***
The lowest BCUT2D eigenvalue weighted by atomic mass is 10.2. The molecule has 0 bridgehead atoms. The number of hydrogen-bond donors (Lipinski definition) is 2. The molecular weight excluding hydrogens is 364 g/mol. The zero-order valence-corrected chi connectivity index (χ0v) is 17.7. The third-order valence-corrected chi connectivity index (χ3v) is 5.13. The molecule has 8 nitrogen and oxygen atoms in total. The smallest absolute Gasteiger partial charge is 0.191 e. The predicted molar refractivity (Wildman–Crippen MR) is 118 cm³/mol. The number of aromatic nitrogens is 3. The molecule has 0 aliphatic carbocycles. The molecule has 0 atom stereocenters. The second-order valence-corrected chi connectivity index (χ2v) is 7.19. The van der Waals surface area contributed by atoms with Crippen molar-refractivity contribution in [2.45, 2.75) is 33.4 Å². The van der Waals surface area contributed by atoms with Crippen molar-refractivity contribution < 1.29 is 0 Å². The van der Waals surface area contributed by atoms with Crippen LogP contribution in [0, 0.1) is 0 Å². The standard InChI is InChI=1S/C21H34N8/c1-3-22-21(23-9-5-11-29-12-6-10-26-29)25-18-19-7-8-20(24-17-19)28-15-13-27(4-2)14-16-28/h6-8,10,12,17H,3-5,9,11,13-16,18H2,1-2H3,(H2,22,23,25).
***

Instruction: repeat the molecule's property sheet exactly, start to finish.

The lowest BCUT2D eigenvalue weighted by atomic mass is 10.2. The molecule has 0 bridgehead atoms. The number of hydrogen-bond donors (Lipinski definition) is 2. The molecular weight excluding hydrogens is 364 g/mol. The zero-order valence-corrected chi connectivity index (χ0v) is 17.7. The third-order valence-corrected chi connectivity index (χ3v) is 5.13. The molecule has 8 nitrogen and oxygen atoms in total. The smallest absolute Gasteiger partial charge is 0.191 e. The predicted molar refractivity (Wildman–Crippen MR) is 118 cm³/mol. The number of aromatic nitrogens is 3. The molecule has 0 aliphatic carbocycles. The molecule has 0 atom stereocenters. The second-order valence-corrected chi connectivity index (χ2v) is 7.19. The van der Waals surface area contributed by atoms with Crippen molar-refractivity contribution in [2.45, 2.75) is 33.4 Å². The van der Waals surface area contributed by atoms with Crippen molar-refractivity contribution < 1.29 is 0 Å². The van der Waals surface area contributed by atoms with Crippen LogP contribution in [0, 0.1) is 0 Å². The standard InChI is InChI=1S/C21H34N8/c1-3-22-21(23-9-5-11-29-12-6-10-26-29)25-18-19-7-8-20(24-17-19)28-15-13-27(4-2)14-16-28/h6-8,10,12,17H,3-5,9,11,13-16,18H2,1-2H3,(H2,22,23,25).